Canberra women, Ellie Filler, left and Emily Jehne, tie the knot. Click for more photos

Same-sex weddings, December 8

Canberra women, Ellie Filler, left and Emily Jehne, tie the knot. Photo: Graham Tidy

  • Canberra women, Ellie Filler, left and Emily Jehne, tie the knot.
  • Canberra women, Ellie Filler, left and Emily Jehne tied the knot.
  • Bernardette and Amanda Canham immediately after their wedding ceremony at the Carillion in Canberra on the second day of same-sex marriages in the ACT.
  • Bernardette and Amanda Canham during their wedding ceremony at the Carillion in Canberra on the second day of same-sex marriages in the ACT.
  • Bernardette and Amanda Canham during their wedding ceremony at the Carillion in Canberra on the second day of same-sex marriages in the ACT.
  • Bernardette and Amanda Canham during their wedding ceremony at the Carillion in Canberra on the second day of same-sex marriages in the ACT.
  • Bernardette and Amanda Canham during their wedding ceremony at the Carillion in Canberra on the second day of same-sex marriages in the ACT.
  • Bernardette and Amanda Canham during their wedding ceremony at the Carillion in Canberra on the second day of same-sex marriages in the ACT.
  • Bernardette and Amanda Canham immediately after their wedding ceremony at the Carillion in Canberra on the second day of same-sex marriages in the ACT.
  • Newly-weds Chris and Brendon Condon after their wedding ceremony in Giralang on Sunday.
  • Chris and Brendon Condon during their wedding in Giralang on Sunday.
  • Chris and Brendon Condon during their wedding in Giralang on Sunday.

In a quiet backyard in suburban Canberra, Emily Jehne and Ellie Filler made history as they shared their first kiss as a married couple.

The 26-year-old medical student and 29-year-old teacher were among the many couples to wed under the ACT's same-sex marriage legislation, holding a brief ceremony with family and friends on Sunday.

The Canberrans have been together for almost a decade and had a civil partnership conducted in the capital 4½ years ago.

They also have an interdependent relationship under military law, but Ms Jehne said nothing could compare to marriage.

"It's a big deal to me to actually be legally married," she said.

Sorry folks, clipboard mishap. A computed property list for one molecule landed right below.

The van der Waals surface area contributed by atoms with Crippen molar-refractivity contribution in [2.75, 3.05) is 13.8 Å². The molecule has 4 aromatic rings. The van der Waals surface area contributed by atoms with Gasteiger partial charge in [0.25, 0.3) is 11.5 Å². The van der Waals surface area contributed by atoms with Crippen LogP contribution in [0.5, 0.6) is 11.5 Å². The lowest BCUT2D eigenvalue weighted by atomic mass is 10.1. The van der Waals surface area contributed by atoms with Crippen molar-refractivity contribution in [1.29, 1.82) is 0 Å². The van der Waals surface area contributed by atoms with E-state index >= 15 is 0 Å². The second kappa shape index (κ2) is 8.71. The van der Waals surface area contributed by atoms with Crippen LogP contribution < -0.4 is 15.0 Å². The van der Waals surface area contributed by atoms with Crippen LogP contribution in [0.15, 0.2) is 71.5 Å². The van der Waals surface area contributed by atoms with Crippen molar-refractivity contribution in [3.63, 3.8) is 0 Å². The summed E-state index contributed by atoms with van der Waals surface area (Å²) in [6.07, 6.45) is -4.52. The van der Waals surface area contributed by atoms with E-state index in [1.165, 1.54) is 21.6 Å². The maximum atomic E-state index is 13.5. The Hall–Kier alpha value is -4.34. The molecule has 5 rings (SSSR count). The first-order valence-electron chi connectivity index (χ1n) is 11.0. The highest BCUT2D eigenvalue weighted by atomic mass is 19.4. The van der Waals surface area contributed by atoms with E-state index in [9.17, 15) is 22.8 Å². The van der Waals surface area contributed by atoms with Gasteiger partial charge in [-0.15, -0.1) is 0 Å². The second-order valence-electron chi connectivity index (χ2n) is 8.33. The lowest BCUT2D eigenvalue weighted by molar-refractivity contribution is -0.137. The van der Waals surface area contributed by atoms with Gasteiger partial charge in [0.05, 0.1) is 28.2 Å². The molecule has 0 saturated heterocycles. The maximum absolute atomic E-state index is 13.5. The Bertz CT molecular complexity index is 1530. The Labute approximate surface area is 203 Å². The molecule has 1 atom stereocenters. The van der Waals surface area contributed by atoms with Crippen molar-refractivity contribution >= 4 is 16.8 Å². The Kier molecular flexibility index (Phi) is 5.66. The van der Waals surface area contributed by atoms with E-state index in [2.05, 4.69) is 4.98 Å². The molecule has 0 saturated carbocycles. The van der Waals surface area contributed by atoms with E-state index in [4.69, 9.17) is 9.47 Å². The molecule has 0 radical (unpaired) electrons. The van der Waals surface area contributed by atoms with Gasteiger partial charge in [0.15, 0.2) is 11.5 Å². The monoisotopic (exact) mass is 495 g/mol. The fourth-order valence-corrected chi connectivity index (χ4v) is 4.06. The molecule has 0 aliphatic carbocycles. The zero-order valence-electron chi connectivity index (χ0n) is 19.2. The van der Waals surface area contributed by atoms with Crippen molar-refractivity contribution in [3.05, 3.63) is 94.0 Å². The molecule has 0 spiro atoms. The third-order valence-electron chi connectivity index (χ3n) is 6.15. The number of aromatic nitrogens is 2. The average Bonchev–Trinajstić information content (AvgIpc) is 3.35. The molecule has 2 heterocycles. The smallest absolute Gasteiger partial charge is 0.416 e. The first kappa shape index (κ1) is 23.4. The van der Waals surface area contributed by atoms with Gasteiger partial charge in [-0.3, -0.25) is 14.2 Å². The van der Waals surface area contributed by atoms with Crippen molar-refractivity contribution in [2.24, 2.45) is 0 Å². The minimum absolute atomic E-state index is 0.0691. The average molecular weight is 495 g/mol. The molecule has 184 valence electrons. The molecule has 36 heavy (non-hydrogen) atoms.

"It means a lot to be able to say that someone is my wife and that's just such a recognisable thing."

The newlyweds joined dozens more who took advantage of the same-sex marriage law ahead of Thursday, when the High Court is due to rule on the validity of the ACT legislation.

While a decision against the law won't stop the couple from referring to each other as wives, Ms Filler said she was scared about what the judgment may bring.

"I really do want them to make the right decision and I'm hoping if they do then the country will, piece by piece, put together marriage equality," she said.

"At the same time, if they don't, then there becomes more political will for it to be done at the federal level. I guess you could call it a political act to get married when we know there's a very strong chance that it's going to be annulled on us in five days."

ACT Deputy Chief Minister Andrew Barr said there had been a great sense of joy around Australia's first legally recognised same-sex weddings.

"Even the harshest critics couldn't deny the level of joy and love and good feeling that's been around these particular weddings this weekend,'' he said.

Mr Barr, who is gay, said he was proud that Canberra had embraced same-sex couples from interstate who wanted to marry. "It fits in very well with the new [Canberra] 'brand' approach and again presents the city in a very different light,'' he said.

Mr Barr said if the High Court overturned the ACT marriage equality on Thursday, the national fight for marriage equality would still continue.

"If there's a setback on Thursday, that's not going to be the end of the issue and people will continue to campaign,'' he said.

with Peter Jean